In an Op-Ed in Uganda’s Independent, Andrew Mwenda notes that Rwanda has set itself apart from its neighboring countries in almost every field; including with its tremendous fiberoptic network and olpc laptop program. “building one of the most promising platforms of democratic expression”. He notes:
Kagame has predicated his presidency on performance by his government. Hence, the delivery of public goods and services to all its citizens regardless of their station in life… It is Kagame’s political genius and greatest achievement and is unrivalled in post-independence Africa. But equally it is the greatest source of frustration among elites.
The article is worth a read.
Meanwhile, Rodrigo is in Rwanda this week to thank President Kagame for his amazing work in supporting OLPC for all children in the country, and to learn from the program there.
Nagorno-Karabakh is a landlocked region which seceded from Azerbaijan in 1991, and has been engaged in a low-grade military conflict involving Azerbaijan and Armenia ever since. Recently they have launched a New Education Project to improve primary education across the region.
Many of the children in the region have schools, and some have internet access. This week, they launched a small OLPC project, deploying laptops to 3,300 students in 16 connected primary schools in the cities of Stepanakert (the region’s capital), Shushi, and Karin Tak.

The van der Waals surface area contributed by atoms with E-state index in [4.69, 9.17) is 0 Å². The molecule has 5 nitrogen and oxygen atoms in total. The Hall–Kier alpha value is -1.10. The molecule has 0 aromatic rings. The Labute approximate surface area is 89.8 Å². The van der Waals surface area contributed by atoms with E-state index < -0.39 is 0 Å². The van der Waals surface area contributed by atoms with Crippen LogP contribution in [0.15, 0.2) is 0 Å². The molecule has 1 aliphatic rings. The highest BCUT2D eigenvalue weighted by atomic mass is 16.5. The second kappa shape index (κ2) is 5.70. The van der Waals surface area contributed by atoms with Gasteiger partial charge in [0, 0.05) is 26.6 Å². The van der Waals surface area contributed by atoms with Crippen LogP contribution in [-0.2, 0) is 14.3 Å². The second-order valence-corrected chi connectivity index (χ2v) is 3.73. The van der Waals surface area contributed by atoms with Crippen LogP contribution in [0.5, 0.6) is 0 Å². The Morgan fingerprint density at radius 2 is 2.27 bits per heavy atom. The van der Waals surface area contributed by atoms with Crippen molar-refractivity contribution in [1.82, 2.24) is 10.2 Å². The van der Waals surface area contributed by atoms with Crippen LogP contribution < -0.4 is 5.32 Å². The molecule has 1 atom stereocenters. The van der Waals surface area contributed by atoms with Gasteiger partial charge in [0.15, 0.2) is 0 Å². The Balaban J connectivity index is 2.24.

Vladik Khachatryan, Minister of Education and Science of Nagorno-Karabakh, was present at the launch. He announced,
This program will improve the quality of education of elementary school students in the NKR, and what is more important, will make more information available to them and their families… within a short period of time we will be able to establish equal educational opportunities in all NKR.
Education is a key factor to breaking the vicious cycle of ethnic hatred and violence for children who live in conflict zones.
I look forward to seeing the project develop, and hope that the recent focus on children and education brings stability and peace to the region.
Sandra Barragán posted a photoset from Rodrigo’s visit to Colombia yesterday.
And the Fargo team develops some game-like projects around Physics and Etoys.
OLPC Rwanda has recently spruced up their website, including a list of documents they use for running classes with XOs, and links to their active local blogs. They’ve also started their own twitter stream – where you can follow Rodrigo’s current visit with Kagame and the national team. You can sign up to volunteer from afar, and can leave them feedback via twitter, or on Julia’s or Rwagaju’s blogs.
Rodrigo spoke last week at the Indian Institute of Management Bangalore (IIMB), on “Children as a Mission not as a Market”.